Declared Monumento Nacional (National Monument), most of the wall that is still left standing is from the first half of the 14th century and it can be seen that Roman remains were used in their construction.
The castle, fortress or Alcazaba known as “Papabellotas", is a fortified edification from the Muslim period in Antequera, which was probably raised on the site of the Roman ruins. The exact date of its constuction is unknown, although it is first mentioned in the 12th century.
After constant fighting between Christians and Muslims, it was badly damaged. When King Fernando 3rd reconquered Seville it was deemed necessary to rebuilt it and enlarge it as a defence structure as Antequera had suddenly become an important strategic place that was on the border and constituted an important defence for the Sultan of Granada.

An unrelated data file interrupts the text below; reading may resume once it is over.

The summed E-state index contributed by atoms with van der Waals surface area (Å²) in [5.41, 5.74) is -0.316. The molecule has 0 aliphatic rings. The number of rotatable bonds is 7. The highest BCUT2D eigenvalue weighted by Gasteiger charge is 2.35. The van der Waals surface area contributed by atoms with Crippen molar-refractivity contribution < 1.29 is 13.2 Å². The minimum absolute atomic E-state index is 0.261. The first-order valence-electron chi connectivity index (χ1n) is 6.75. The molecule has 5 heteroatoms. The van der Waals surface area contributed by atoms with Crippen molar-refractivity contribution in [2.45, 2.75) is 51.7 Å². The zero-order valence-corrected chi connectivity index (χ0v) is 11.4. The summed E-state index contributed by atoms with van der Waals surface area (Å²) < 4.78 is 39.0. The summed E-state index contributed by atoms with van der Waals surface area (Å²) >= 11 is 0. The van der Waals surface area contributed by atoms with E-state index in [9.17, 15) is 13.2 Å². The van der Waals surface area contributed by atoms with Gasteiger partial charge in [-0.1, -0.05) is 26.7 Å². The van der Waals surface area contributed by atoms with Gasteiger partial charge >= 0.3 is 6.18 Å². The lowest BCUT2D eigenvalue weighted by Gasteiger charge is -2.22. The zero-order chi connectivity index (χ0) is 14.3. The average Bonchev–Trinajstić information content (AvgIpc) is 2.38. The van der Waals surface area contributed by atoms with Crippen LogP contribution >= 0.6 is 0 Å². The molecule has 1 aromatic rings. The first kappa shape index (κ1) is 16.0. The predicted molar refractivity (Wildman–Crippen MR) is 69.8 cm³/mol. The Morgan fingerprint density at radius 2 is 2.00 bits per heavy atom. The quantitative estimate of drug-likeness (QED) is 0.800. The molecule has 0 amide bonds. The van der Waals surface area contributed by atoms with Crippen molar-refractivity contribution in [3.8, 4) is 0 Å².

What is traditionally known as the castle/fortress of “Papabellotas” is made up of three large turrets which are linked together by a wall that also has two other semi-cylindrical towers along its length.
The most important of the three turrets is the one that goes by the name of Homenaje, which is known locally as “Reloj de Papabellotas”. It has a angled floor plan and is one of the largest of all the Muslim defence towers that was built in all the Muslim period. A stone and brick Mannerist stlte belfry was built on top of this turret in 1582, which was to house the largest bell in the city.
The Torre Blanca is joined to this turret/tower by a stretch of wall. This tower is especially outstanding for its stone work. The stone vaults, which are half-barrel are particularly well made.
The entire area that is located inside the walled area that links them until to Plazas de los Escribanos and de Santa María, is, today, a lovely gardened space where visitors can enjoy a walk. There is also an archaeological element of some interest inside the enclosed arae in the form of a water deposit made of cut stone.
BIBLIOGRAPHY: Jesús Romero Benítez, Guía Artística de Antequera